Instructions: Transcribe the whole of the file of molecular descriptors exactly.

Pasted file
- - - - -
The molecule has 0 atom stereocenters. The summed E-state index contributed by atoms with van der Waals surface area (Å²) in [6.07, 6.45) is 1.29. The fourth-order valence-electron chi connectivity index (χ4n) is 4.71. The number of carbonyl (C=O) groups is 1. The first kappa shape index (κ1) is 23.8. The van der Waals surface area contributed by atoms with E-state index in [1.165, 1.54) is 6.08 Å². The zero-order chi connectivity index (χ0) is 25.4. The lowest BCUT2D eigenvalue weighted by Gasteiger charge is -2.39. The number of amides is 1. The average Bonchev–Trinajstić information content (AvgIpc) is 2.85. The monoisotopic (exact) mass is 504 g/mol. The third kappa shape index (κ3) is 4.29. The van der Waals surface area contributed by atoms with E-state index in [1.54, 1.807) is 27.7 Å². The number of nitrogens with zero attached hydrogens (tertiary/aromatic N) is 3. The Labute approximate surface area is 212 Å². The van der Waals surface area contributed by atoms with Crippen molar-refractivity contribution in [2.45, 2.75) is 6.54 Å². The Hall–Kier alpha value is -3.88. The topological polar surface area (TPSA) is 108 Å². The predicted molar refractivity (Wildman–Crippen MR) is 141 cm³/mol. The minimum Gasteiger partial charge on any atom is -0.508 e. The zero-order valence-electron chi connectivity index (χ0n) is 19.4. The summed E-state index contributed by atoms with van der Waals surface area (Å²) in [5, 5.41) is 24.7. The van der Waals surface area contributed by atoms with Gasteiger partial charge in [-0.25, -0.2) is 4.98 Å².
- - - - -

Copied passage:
The molecule has 0 atom stereocenters. The summed E-state index contributed by atoms with van der Waals surface area (Å²) in [6.07, 6.45) is 1.29. The fourth-order valence-electron chi connectivity index (χ4n) is 4.71. The number of carbonyl (C=O) groups is 1. The first kappa shape index (κ1) is 23.8. The van der Waals surface area contributed by atoms with E-state index in [1.165, 1.54) is 6.08 Å². The zero-order chi connectivity index (χ0) is 25.4. The lowest BCUT2D eigenvalue weighted by Gasteiger charge is -2.39. The number of amides is 1. The average Bonchev–Trinajstić information content (AvgIpc) is 2.85. The monoisotopic (exact) mass is 504 g/mol. The third kappa shape index (κ3) is 4.29. The van der Waals surface area contributed by atoms with E-state index in [1.54, 1.807) is 27.7 Å². The number of nitrogens with zero attached hydrogens (tertiary/aromatic N) is 3. The Labute approximate surface area is 212 Å². The van der Waals surface area contributed by atoms with Crippen molar-refractivity contribution in [2.45, 2.75) is 6.54 Å². The Hall–Kier alpha value is -3.88. The topological polar surface area (TPSA) is 108 Å². The predicted molar refractivity (Wildman–Crippen MR) is 141 cm³/mol. The minimum Gasteiger partial charge on any atom is -0.508 e. The zero-order valence-electron chi connectivity index (χ0n) is 19.4. The summed E-state index contributed by atoms with van der Waals surface area (Å²) in [5, 5.41) is 24.7. The van der Waals surface area contributed by atoms with Gasteiger partial charge in [-0.25, -0.2) is 4.98 Å².